Now showing 1 - 2 of 2
  • Publication
    Scepticism and the value of distrust
    (Taylor & Francis, 2022-11-16) ;
    Faced with urgent calls for more trust in experts, especially in high impact and politically sensitive domains, such as climate science and COVID-19, the complex nature of public trust in experts and the need for a more critical approach to the topic are easy to overlook. Scepticism–at least in its Humean mitigated form that encourages independent, questioning attitudes–can prove valuable to democratic governance, but stands in opposition to the cognitive dependency entailed by epistemic trust. In this paper, we investigate the tension between the value of mitigated scepticism and the need for trust in experts. We offer four arguments in favour of mitigated scepticism: the argument from loss of intellectual autonomy; the argument from democratic deficit; the argument from the normative failures of science; and the argument from past and current injustices. One solution, which we reject, is the idea that reliance, rather than trust, is sufficient for accommodating experts in policy matters. The solution we endorse is to create a ‘climate of trust’, where questioning experts and expertise is welcomed, but the epistemic trust necessary for acting upon information which the public cannot obtain first-hand is enabled and encouraged through structural, institutional and justice-based measures.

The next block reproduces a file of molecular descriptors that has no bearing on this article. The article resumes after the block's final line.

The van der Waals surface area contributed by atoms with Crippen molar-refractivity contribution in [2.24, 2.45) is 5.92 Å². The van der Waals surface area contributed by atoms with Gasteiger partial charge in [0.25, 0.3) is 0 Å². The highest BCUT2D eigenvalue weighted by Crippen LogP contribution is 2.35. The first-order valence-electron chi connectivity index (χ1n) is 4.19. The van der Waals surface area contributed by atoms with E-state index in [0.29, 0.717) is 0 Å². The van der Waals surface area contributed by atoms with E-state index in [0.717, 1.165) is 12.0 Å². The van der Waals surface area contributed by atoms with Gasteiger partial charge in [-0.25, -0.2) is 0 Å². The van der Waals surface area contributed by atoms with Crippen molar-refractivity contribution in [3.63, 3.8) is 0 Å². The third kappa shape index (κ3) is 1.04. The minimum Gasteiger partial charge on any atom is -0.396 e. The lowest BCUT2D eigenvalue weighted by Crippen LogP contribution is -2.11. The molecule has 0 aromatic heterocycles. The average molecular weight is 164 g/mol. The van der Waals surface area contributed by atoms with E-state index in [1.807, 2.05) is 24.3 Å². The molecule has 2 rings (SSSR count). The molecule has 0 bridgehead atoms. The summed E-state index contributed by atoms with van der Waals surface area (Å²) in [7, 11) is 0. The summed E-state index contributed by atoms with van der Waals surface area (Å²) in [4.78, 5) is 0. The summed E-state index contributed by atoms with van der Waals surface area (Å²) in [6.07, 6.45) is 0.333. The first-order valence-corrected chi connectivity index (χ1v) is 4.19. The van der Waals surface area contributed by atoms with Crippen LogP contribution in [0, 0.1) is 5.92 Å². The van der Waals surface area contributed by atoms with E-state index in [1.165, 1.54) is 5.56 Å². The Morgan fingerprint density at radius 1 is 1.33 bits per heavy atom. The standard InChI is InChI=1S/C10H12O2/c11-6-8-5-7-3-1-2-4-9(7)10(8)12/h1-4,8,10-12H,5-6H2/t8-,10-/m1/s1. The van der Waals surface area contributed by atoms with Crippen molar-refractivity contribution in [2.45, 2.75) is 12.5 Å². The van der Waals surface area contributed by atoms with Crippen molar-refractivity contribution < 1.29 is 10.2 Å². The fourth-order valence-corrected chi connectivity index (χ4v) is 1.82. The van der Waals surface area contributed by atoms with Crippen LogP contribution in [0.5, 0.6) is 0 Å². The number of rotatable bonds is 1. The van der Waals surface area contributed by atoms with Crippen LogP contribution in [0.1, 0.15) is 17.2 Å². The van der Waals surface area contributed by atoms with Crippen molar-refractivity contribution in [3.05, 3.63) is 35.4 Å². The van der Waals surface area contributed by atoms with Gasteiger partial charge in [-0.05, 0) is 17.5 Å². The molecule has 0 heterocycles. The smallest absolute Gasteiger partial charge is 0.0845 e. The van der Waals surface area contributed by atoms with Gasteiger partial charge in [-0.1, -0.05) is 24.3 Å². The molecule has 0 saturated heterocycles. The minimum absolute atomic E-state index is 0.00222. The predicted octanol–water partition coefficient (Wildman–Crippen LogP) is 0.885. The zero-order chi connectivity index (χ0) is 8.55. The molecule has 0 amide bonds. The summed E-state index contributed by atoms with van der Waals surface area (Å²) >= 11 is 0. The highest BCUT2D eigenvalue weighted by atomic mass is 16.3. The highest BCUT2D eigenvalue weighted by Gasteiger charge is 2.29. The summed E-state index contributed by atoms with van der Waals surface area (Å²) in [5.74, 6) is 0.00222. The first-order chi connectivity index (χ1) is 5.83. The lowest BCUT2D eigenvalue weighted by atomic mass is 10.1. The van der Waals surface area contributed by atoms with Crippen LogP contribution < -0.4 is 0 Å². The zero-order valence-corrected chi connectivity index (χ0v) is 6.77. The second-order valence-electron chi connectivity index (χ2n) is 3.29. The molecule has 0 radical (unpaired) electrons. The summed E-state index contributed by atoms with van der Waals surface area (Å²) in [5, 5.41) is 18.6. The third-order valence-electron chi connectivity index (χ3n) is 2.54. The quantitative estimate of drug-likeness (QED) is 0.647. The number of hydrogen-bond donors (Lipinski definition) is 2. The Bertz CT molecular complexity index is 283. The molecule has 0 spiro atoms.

12Scopus© Citations 5
  • Publication
    If Veganism Is Not a Choice: The Moral Psychology of Possibilities in Animal Ethics
    (MDPI, 2020-01-16)
    In their daily practices, many ethical vegans choose what to eat, wear, and buy among a range that is limited to the exclusion of animal products. Rather than considering and then rejecting the idea of using such products, doing so often does not occur to them as a possibility at all. In other cases, when confronted with the possibility of consuming animal products, vegans have claimed to reject it by saying that it would be impossible for them to do so. I refer to this phenomenon as ‘moral impossibility’. An analysis of moral impossibility in animal ethics shows that it arises when one’s conception of ‘what animals are’ shifts—say through encounter with other animals. It also arises when individuals learn more about animals and what happens to them in production facilities. This establishes a link between increased knowledge, understanding, and imaginative exploration on the one hand, and the exclusion of the possibility of using animals as resources on the other. Taking moral impossibility in veganism seriously has two important consequences: one is that the debate around veganism needs to shift from choice and decision, to a prior analysis of concepts and moral framing; the other is that moral psychology is no longer seen as empirical psychology plus ethical analysis, but the contents of psychological findings are understood as being influenced and framed by moral reflection.